By NICK SIRIANNO
Environmental ethics. What is environmental ethics and how can it personally benefit you? Environmental ethics is simply how you behave in and perceive the environment. In other words, it is conduct within the environment fueled by a set of personal moral values. Considering we all have different ethics on everything, environmental ethics range from moderate to radical, sometimes even excessive. In today’s growing awareness for “going green” we have all developed some kind of environmental ethics. There are the “posh organics,” the “crunchy,” the “intellectual environmental studies major,” the “self informed,” the “New York Times taboo talker,” the “I’m going to go to Washington to hold up a sign idiot environmental activist,” the “going greeners,” and, my favorite, “the locals.” Of course, I just simply listed a few stereotypes, but we can all agree that these types of people exist. There are also some environmental ethics rooted in pure passion for the environment, the preservationists and conservationists who, for the most part, are informed enough to not waste their time trying to fit into a particular environmental stereotype because it is the “green” thing to do. Economics has played a role in greening the world by putting “organic” labels on food simply to increase sales while still packaging in plastic, and trucking tons of “organic” products all around the world. Unfortunately this organic movement has fooled the public by making them believe “eating organic” is the remedy for all environmental problems. I am informing you that the organic movement is false to question your own environmental ethics.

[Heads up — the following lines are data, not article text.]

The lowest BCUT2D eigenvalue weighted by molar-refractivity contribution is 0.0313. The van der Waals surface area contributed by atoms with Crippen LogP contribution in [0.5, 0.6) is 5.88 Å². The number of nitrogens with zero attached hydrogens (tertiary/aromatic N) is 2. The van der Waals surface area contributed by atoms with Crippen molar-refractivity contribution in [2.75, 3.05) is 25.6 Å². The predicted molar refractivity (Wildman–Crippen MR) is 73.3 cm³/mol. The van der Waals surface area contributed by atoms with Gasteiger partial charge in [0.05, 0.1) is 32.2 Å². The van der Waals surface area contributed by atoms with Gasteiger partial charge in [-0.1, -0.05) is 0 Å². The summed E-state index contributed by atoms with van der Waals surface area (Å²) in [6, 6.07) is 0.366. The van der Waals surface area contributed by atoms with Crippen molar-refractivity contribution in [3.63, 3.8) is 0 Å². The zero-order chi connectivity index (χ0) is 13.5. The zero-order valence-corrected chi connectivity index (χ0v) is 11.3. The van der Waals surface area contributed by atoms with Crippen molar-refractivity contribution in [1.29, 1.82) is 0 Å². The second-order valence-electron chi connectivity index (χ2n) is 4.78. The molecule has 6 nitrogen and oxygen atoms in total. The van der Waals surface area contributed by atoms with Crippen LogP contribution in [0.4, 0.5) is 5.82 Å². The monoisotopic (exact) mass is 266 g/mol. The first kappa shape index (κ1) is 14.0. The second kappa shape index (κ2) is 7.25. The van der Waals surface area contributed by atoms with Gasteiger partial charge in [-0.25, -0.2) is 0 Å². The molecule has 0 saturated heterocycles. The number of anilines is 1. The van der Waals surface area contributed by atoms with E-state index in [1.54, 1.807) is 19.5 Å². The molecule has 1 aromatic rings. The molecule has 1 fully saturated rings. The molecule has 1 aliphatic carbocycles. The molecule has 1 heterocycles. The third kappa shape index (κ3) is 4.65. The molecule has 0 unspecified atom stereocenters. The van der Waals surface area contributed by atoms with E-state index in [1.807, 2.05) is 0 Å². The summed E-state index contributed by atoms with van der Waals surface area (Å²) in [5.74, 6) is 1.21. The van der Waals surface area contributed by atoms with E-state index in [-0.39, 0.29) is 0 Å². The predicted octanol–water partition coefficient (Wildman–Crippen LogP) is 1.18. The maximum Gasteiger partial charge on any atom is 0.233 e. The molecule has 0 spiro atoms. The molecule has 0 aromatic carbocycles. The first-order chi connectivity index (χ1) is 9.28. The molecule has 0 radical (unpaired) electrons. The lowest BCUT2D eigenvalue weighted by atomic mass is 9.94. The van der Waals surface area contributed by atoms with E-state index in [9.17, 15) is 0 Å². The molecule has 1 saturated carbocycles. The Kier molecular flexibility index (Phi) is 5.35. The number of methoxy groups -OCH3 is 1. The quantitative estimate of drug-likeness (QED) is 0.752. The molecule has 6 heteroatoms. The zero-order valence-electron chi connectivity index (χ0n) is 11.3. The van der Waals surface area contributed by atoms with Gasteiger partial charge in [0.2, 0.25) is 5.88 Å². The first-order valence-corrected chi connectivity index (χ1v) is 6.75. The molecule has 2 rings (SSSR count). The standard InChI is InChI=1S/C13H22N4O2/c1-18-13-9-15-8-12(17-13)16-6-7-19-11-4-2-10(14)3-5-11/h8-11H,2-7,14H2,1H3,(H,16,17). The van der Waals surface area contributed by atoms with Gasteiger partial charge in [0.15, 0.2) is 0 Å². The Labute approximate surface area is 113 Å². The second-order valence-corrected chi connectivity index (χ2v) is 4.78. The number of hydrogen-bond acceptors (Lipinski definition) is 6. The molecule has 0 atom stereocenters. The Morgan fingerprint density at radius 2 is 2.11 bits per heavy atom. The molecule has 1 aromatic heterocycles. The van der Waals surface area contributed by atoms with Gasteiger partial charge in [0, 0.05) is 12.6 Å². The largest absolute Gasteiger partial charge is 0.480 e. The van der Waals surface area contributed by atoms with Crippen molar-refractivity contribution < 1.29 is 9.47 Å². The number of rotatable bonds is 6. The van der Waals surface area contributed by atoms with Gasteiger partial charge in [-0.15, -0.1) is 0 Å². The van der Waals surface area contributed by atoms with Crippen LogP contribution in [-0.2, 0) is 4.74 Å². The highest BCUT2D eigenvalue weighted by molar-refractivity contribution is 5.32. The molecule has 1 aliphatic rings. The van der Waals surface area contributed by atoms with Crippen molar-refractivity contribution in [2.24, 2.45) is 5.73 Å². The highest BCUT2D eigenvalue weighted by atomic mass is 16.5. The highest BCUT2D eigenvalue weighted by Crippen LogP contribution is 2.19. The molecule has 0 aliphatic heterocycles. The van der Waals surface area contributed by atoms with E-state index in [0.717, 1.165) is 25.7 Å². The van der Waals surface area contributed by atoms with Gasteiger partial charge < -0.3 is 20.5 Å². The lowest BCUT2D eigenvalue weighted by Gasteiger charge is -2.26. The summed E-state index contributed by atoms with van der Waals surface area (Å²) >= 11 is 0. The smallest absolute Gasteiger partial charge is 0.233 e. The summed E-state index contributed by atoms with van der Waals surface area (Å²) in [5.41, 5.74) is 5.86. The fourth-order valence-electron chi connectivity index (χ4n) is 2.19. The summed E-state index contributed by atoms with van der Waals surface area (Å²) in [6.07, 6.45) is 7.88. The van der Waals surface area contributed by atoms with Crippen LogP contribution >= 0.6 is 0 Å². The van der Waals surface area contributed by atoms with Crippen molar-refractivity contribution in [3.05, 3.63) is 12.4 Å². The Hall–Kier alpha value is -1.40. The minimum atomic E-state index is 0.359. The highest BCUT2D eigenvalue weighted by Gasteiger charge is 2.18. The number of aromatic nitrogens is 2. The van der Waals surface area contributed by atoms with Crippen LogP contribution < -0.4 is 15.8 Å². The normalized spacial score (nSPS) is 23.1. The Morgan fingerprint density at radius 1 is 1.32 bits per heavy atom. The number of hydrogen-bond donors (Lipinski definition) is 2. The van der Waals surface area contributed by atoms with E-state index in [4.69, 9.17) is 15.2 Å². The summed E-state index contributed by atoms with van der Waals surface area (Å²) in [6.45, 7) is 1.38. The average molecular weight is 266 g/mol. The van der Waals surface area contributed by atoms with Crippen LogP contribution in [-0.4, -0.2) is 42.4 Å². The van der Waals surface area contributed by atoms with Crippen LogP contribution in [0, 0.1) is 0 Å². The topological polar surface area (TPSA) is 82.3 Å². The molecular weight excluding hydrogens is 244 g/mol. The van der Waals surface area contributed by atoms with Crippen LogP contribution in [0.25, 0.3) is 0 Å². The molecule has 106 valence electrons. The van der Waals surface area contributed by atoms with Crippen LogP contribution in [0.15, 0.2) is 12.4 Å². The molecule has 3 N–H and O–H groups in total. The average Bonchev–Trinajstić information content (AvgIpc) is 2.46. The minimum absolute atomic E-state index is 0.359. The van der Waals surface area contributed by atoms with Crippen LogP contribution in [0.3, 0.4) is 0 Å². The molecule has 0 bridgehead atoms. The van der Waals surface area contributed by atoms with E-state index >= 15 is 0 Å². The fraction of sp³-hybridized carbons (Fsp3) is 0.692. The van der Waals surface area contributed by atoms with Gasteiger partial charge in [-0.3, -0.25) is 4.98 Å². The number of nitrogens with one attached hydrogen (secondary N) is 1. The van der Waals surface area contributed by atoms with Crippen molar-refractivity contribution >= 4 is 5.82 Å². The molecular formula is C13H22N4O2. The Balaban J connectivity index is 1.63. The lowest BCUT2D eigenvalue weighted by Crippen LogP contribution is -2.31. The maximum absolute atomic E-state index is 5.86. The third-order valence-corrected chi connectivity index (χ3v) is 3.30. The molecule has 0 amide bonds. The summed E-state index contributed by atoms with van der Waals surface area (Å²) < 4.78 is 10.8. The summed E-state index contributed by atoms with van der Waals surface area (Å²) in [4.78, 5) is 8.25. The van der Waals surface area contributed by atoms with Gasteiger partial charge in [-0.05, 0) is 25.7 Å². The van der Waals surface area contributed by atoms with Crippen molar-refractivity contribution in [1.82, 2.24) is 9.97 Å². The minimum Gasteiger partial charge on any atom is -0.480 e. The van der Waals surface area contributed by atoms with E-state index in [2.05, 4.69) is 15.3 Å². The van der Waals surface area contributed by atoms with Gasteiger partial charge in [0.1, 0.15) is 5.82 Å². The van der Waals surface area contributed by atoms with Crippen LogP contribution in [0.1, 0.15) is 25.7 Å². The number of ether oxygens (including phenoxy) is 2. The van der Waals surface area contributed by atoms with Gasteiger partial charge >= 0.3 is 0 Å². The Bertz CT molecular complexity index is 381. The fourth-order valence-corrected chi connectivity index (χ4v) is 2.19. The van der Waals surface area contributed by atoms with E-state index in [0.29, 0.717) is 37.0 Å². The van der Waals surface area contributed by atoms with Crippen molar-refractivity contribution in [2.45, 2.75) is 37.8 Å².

I’d like to lay out two close to home scenarios that contradict every environmentalist possible. Number one, driving to the bar. This might be a little biased because I live in the OC. I only have a three minute walk to the bar, and I feel sorry for all you Kappa girls that have to walk all the way over from Main Street, but there are two major benefits to walking versus driving. Number one, you become a more responsible environmentalist, and two, you have a much greater possibility of being walked home. Driving to the Hoot isn’t worth it, it wastes gas, puts you in a dangerous situation, and honestly makes you look lazy. Guys who drive to the bar should stop because it allows you to hold hands with a friend with a walk back, girls who drive to the bar should stop because you can find five less minutes in the gym by walking. It all works out in the end.
The second scenario is recycling cans. On Sunday morning, I was walking on campus, picking up the occasional can here and there until my bag filled up. Each week I take a trash can to the Besettes redemption center and make ten dollars. It isn’t a lot, but it cuts the price of a thirty in half. Recycling is responsible environmental activism, and makes you money!
So, start by determining what is your environmental ethics and then begin following the set of morals that subscribe to those values. Oh, by the way, if you drive to the Tic-Toc you might as well just give up on life because you’re a lost cause anyways.